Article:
Wandering out into secret laboratories found in the middle of the city or in a nearby forest, initiating a deeper participation and identification with Earth, we will (re)place ourselves within the natural world, lessening the human-nature divide. This 90 minute workshop is designed for those called to venture out beyond the classroom walls into nearby nature and risk becoming more porous, more intimate with Earth and return to tell about it.
To listen to the voice of the Earth speak in myth and magic at a time when lives have become culturally overgrown and far too small, means to spend time getting to know other beings, to (re)pair ourselves. Montessori said, “Play is the work of the child” but what if it is also part of our vocation as educators too? Take a playful, yet serious leap of the moral imagination and experience the reflective mirror that nature provides as it reveals the hidden vitality and creative powers and passions found at the wellspring of your own teacherly nature.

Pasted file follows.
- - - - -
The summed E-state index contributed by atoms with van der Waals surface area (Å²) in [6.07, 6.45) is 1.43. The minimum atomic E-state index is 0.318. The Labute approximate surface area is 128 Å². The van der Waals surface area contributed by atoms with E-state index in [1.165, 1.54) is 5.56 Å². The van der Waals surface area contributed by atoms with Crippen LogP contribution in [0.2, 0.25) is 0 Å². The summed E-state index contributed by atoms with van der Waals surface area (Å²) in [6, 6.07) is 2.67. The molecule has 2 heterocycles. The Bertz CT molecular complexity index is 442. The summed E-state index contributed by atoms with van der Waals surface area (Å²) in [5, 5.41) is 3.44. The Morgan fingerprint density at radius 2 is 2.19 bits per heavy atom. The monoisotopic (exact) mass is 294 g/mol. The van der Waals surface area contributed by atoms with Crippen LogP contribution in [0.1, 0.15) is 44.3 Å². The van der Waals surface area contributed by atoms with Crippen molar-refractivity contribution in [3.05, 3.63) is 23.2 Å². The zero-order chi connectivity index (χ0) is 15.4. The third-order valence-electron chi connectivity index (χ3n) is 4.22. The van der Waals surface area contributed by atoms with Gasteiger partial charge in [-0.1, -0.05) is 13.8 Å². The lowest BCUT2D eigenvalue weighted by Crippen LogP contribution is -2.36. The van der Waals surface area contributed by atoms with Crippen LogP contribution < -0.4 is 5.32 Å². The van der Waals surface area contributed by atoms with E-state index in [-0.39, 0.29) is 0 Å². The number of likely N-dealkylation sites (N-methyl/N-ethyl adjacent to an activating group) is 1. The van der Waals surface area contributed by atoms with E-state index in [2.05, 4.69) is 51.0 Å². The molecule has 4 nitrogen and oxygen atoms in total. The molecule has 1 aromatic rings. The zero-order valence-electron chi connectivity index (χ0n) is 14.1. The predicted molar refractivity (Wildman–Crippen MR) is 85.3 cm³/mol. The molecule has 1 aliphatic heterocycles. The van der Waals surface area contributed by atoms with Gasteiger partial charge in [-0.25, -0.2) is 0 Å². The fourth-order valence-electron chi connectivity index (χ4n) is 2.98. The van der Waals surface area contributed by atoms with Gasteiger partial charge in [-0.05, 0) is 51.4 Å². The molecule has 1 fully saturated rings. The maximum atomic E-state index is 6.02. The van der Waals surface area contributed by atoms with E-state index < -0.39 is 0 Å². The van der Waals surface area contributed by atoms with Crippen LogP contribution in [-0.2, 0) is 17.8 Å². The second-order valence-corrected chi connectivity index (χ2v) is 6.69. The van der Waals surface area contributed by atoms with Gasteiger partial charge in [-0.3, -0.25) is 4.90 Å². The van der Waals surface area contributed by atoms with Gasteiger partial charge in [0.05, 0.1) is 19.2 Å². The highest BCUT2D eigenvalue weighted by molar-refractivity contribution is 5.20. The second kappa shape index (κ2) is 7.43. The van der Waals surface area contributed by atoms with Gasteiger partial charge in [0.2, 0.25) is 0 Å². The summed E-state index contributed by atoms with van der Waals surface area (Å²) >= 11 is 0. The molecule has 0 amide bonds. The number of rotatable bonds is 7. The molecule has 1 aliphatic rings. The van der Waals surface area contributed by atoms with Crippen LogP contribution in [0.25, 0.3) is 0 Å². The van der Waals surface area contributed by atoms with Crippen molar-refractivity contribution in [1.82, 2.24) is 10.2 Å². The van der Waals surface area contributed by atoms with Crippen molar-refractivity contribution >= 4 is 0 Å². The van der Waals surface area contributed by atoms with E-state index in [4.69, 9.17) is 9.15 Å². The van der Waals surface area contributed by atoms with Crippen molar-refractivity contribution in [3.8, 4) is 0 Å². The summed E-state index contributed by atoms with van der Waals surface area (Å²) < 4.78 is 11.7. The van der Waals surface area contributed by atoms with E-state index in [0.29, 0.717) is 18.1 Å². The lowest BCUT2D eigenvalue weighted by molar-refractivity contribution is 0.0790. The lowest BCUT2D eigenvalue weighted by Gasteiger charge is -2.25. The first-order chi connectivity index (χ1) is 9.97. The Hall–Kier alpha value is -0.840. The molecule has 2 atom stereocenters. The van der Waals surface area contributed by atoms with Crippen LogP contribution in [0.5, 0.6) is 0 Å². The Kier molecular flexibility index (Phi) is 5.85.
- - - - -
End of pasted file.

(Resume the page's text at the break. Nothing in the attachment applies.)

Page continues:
We will consider how these kinds of rich resources and reconnection practices are antidotes to a flatland-flatscreen culture, can help re-enchant curriculum. Low risk nature-responsive approaches such as this are ideal expressions of applied ecopsychology that offer takeaways you can begin to adopt and use with your students right away.
Secondary school teachers (Gr 8-12)
Please wear weather-ready clothing, and be sure to bring your journal, a timepiece and your water bottle. We will be going outside for a portion of this session. Thanks!
A lifelong apprentice to nature and psyche, Dr. Hilary Leighton is Associate Professor in the School of Environment and Sustainability at Royal Roads University, and an Ecopsychotherapist and Registered Clinical Counsellor in private practice in Victoria. Drawing upon the wisdom of ecopsychology, depth psychology, general systems theory, and embodied, nature-and arts-informed practices, her scholarly research and teaching seek ways to: extend the notion of the individual psyche to a world ensouled; inspire whole-human, ecologically intelligent epistemes; and cultivate reconnection with a sentient Earth. She examines and reflects the ethical dilemma, suffering and loss of our relationships with wildness and contemplates learning as an initiatory journey toward maturation, regeneration and a more soulful way of belonging.